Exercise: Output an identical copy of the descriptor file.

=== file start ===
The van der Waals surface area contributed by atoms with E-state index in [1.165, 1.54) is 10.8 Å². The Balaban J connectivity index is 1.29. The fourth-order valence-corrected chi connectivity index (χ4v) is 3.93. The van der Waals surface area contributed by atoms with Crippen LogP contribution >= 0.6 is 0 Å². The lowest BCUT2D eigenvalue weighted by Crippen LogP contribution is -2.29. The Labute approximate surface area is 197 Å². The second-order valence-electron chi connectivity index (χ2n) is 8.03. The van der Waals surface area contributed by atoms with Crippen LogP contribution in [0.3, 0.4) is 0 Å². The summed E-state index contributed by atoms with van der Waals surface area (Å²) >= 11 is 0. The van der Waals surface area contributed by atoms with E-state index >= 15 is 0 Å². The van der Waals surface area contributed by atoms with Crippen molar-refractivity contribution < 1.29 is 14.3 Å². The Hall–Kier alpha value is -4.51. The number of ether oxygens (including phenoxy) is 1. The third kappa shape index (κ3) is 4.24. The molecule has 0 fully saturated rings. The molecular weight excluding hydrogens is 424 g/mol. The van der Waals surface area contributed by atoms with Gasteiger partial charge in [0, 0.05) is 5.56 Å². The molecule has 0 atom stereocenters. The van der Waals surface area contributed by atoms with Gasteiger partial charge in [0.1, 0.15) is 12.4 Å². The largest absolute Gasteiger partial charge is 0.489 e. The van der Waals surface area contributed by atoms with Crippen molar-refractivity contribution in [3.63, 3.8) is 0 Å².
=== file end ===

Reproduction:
The van der Waals surface area contributed by atoms with E-state index in [1.165, 1.54) is 10.8 Å². The Balaban J connectivity index is 1.29. The fourth-order valence-corrected chi connectivity index (χ4v) is 3.93. The van der Waals surface area contributed by atoms with Crippen LogP contribution >= 0.6 is 0 Å². The lowest BCUT2D eigenvalue weighted by Crippen LogP contribution is -2.29. The Labute approximate surface area is 197 Å². The second-order valence-electron chi connectivity index (χ2n) is 8.03. The van der Waals surface area contributed by atoms with Crippen LogP contribution in [0.3, 0.4) is 0 Å². The summed E-state index contributed by atoms with van der Waals surface area (Å²) >= 11 is 0. The van der Waals surface area contributed by atoms with E-state index >= 15 is 0 Å². The van der Waals surface area contributed by atoms with Crippen molar-refractivity contribution < 1.29 is 14.3 Å². The Hall–Kier alpha value is -4.51. The number of ether oxygens (including phenoxy) is 1. The third kappa shape index (κ3) is 4.24. The molecule has 0 fully saturated rings. The molecular weight excluding hydrogens is 424 g/mol. The van der Waals surface area contributed by atoms with Gasteiger partial charge in [0, 0.05) is 5.56 Å². The molecule has 0 atom stereocenters. The van der Waals surface area contributed by atoms with Gasteiger partial charge in [0.1, 0.15) is 12.4 Å². The largest absolute Gasteiger partial charge is 0.489 e. The van der Waals surface area contributed by atoms with Crippen molar-refractivity contribution in [3.63, 3.8) is 0 Å².